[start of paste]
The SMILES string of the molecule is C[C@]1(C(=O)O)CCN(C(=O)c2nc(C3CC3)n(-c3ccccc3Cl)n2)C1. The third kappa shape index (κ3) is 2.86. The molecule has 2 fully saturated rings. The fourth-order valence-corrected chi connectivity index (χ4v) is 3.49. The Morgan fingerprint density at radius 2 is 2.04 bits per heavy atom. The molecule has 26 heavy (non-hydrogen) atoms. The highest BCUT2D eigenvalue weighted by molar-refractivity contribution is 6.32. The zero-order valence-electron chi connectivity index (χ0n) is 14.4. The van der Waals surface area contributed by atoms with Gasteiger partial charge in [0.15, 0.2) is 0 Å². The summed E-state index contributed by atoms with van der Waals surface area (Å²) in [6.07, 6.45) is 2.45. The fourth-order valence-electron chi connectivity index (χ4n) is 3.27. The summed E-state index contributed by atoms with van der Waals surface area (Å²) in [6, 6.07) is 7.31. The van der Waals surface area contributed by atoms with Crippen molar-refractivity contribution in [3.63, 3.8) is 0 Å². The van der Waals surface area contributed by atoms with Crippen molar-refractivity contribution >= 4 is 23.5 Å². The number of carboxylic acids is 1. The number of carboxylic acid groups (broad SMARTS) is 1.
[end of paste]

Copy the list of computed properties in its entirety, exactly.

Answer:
The SMILES string of the molecule is C[C@]1(C(=O)O)CCN(C(=O)c2nc(C3CC3)n(-c3ccccc3Cl)n2)C1. The third kappa shape index (κ3) is 2.86. The molecule has 2 fully saturated rings. The fourth-order valence-corrected chi connectivity index (χ4v) is 3.49. The Morgan fingerprint density at radius 2 is 2.04 bits per heavy atom. The molecule has 26 heavy (non-hydrogen) atoms. The highest BCUT2D eigenvalue weighted by molar-refractivity contribution is 6.32. The zero-order valence-electron chi connectivity index (χ0n) is 14.4. The van der Waals surface area contributed by atoms with Gasteiger partial charge in [0.15, 0.2) is 0 Å². The summed E-state index contributed by atoms with van der Waals surface area (Å²) in [6.07, 6.45) is 2.45. The fourth-order valence-electron chi connectivity index (χ4n) is 3.27. The summed E-state index contributed by atoms with van der Waals surface area (Å²) in [6, 6.07) is 7.31. The van der Waals surface area contributed by atoms with Crippen molar-refractivity contribution in [3.63, 3.8) is 0 Å². The van der Waals surface area contributed by atoms with Crippen molar-refractivity contribution >= 4 is 23.5 Å². The number of carboxylic acids is 1. The number of carboxylic acid groups (broad SMARTS) is 1.